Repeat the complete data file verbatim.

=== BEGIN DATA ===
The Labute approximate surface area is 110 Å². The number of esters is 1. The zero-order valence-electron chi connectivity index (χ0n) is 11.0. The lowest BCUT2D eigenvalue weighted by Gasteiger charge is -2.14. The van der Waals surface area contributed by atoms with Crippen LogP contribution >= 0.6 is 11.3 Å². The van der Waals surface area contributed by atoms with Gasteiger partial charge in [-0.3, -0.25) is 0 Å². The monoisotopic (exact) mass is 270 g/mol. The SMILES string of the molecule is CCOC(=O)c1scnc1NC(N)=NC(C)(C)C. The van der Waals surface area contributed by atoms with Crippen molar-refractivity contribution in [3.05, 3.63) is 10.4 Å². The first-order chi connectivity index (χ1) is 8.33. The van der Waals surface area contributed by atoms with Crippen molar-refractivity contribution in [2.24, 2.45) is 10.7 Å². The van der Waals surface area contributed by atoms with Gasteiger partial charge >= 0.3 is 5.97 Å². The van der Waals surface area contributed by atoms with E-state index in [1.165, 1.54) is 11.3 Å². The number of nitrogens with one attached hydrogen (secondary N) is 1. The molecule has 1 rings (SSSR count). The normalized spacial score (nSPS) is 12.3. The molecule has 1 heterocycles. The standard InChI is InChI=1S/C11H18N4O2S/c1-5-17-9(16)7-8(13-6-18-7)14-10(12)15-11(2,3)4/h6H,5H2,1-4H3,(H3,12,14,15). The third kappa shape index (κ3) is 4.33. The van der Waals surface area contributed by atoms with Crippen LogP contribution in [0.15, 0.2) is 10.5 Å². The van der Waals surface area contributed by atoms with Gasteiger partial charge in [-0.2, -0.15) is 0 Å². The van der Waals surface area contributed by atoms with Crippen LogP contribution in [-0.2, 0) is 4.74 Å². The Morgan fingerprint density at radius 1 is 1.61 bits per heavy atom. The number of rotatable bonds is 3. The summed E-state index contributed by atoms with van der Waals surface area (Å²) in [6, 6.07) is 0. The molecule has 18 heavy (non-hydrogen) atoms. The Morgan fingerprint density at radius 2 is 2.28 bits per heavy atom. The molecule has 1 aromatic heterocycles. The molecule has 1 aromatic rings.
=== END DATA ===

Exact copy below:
The Labute approximate surface area is 110 Å². The number of esters is 1. The zero-order valence-electron chi connectivity index (χ0n) is 11.0. The lowest BCUT2D eigenvalue weighted by Gasteiger charge is -2.14. The van der Waals surface area contributed by atoms with Crippen LogP contribution >= 0.6 is 11.3 Å². The van der Waals surface area contributed by atoms with Gasteiger partial charge in [-0.3, -0.25) is 0 Å². The monoisotopic (exact) mass is 270 g/mol. The SMILES string of the molecule is CCOC(=O)c1scnc1NC(N)=NC(C)(C)C. The van der Waals surface area contributed by atoms with Crippen molar-refractivity contribution in [3.05, 3.63) is 10.4 Å². The first-order chi connectivity index (χ1) is 8.33. The van der Waals surface area contributed by atoms with Crippen molar-refractivity contribution in [2.24, 2.45) is 10.7 Å². The van der Waals surface area contributed by atoms with Gasteiger partial charge >= 0.3 is 5.97 Å². The van der Waals surface area contributed by atoms with E-state index in [1.165, 1.54) is 11.3 Å². The number of nitrogens with one attached hydrogen (secondary N) is 1. The molecule has 1 rings (SSSR count). The normalized spacial score (nSPS) is 12.3. The molecule has 1 heterocycles. The standard InChI is InChI=1S/C11H18N4O2S/c1-5-17-9(16)7-8(13-6-18-7)14-10(12)15-11(2,3)4/h6H,5H2,1-4H3,(H3,12,14,15). The third kappa shape index (κ3) is 4.33. The van der Waals surface area contributed by atoms with Crippen LogP contribution in [0.15, 0.2) is 10.5 Å². The van der Waals surface area contributed by atoms with Gasteiger partial charge in [-0.2, -0.15) is 0 Å². The van der Waals surface area contributed by atoms with Crippen LogP contribution in [-0.2, 0) is 4.74 Å². The Morgan fingerprint density at radius 1 is 1.61 bits per heavy atom. The number of rotatable bonds is 3. The summed E-state index contributed by atoms with van der Waals surface area (Å²) in [6, 6.07) is 0. The molecule has 18 heavy (non-hydrogen) atoms. The Morgan fingerprint density at radius 2 is 2.28 bits per heavy atom. The molecule has 1 aromatic heterocycles. The molecule has 1 aromatic rings.